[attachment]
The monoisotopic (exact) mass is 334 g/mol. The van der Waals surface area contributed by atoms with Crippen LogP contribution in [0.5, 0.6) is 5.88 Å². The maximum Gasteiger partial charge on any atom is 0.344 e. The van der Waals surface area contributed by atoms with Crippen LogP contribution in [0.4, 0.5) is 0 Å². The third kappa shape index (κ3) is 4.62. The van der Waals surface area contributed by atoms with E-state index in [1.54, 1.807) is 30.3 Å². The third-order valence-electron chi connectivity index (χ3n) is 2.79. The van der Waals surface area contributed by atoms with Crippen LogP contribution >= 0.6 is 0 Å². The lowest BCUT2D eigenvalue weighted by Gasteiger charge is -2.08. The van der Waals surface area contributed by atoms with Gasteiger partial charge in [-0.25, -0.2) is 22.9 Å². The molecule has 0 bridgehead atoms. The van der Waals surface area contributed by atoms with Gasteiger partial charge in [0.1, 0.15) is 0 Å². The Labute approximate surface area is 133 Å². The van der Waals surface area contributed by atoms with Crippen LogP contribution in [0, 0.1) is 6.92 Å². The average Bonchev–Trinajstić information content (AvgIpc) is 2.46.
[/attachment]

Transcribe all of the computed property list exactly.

The monoisotopic (exact) mass is 334 g/mol. The van der Waals surface area contributed by atoms with Crippen LogP contribution in [0.5, 0.6) is 5.88 Å². The maximum Gasteiger partial charge on any atom is 0.344 e. The van der Waals surface area contributed by atoms with Crippen LogP contribution in [0.4, 0.5) is 0 Å². The third kappa shape index (κ3) is 4.62. The van der Waals surface area contributed by atoms with E-state index in [1.54, 1.807) is 30.3 Å². The third-order valence-electron chi connectivity index (χ3n) is 2.79. The van der Waals surface area contributed by atoms with Crippen LogP contribution >= 0.6 is 0 Å². The lowest BCUT2D eigenvalue weighted by Gasteiger charge is -2.08. The van der Waals surface area contributed by atoms with Gasteiger partial charge in [-0.25, -0.2) is 22.9 Å². The molecule has 0 bridgehead atoms. The van der Waals surface area contributed by atoms with Gasteiger partial charge in [0.1, 0.15) is 0 Å². The Labute approximate surface area is 133 Å². The van der Waals surface area contributed by atoms with Crippen LogP contribution in [0, 0.1) is 6.92 Å². The average Bonchev–Trinajstić information content (AvgIpc) is 2.46.